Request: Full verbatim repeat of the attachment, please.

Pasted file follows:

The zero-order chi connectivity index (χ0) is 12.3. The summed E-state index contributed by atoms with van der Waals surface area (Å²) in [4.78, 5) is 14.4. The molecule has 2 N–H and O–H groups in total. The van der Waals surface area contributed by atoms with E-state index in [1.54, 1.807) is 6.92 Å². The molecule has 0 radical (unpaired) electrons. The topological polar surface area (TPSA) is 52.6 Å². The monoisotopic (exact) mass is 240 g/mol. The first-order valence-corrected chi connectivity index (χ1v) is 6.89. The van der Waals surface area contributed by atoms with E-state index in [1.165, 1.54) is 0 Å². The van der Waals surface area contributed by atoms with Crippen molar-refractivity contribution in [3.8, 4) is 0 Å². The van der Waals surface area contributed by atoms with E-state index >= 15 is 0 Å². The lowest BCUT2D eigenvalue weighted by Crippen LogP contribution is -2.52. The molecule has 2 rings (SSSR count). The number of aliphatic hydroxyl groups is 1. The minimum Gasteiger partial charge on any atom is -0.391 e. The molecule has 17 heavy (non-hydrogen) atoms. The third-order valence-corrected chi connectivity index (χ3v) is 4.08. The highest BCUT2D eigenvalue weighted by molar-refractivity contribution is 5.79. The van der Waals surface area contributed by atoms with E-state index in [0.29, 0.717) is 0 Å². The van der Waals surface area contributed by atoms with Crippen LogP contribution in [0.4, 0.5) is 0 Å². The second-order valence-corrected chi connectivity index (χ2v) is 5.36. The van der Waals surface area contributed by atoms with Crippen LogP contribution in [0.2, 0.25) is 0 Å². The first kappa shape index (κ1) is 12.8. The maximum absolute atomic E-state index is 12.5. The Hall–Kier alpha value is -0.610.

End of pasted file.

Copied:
The zero-order chi connectivity index (χ0) is 12.3. The summed E-state index contributed by atoms with van der Waals surface area (Å²) in [4.78, 5) is 14.4. The molecule has 2 N–H and O–H groups in total. The van der Waals surface area contributed by atoms with E-state index in [1.54, 1.807) is 6.92 Å². The molecule has 0 radical (unpaired) electrons. The topological polar surface area (TPSA) is 52.6 Å². The monoisotopic (exact) mass is 240 g/mol. The first-order valence-corrected chi connectivity index (χ1v) is 6.89. The van der Waals surface area contributed by atoms with E-state index in [1.165, 1.54) is 0 Å². The van der Waals surface area contributed by atoms with Crippen molar-refractivity contribution in [3.8, 4) is 0 Å². The van der Waals surface area contributed by atoms with E-state index >= 15 is 0 Å². The lowest BCUT2D eigenvalue weighted by Crippen LogP contribution is -2.52. The molecule has 2 rings (SSSR count). The number of aliphatic hydroxyl groups is 1. The minimum Gasteiger partial charge on any atom is -0.391 e. The molecule has 17 heavy (non-hydrogen) atoms. The third-order valence-corrected chi connectivity index (χ3v) is 4.08. The highest BCUT2D eigenvalue weighted by molar-refractivity contribution is 5.79. The van der Waals surface area contributed by atoms with E-state index in [0.29, 0.717) is 0 Å². The van der Waals surface area contributed by atoms with Crippen LogP contribution in [0.4, 0.5) is 0 Å². The second-order valence-corrected chi connectivity index (χ2v) is 5.36. The van der Waals surface area contributed by atoms with Crippen LogP contribution in [0.2, 0.25) is 0 Å². The first kappa shape index (κ1) is 12.8. The maximum absolute atomic E-state index is 12.5. The Hall–Kier alpha value is -0.610.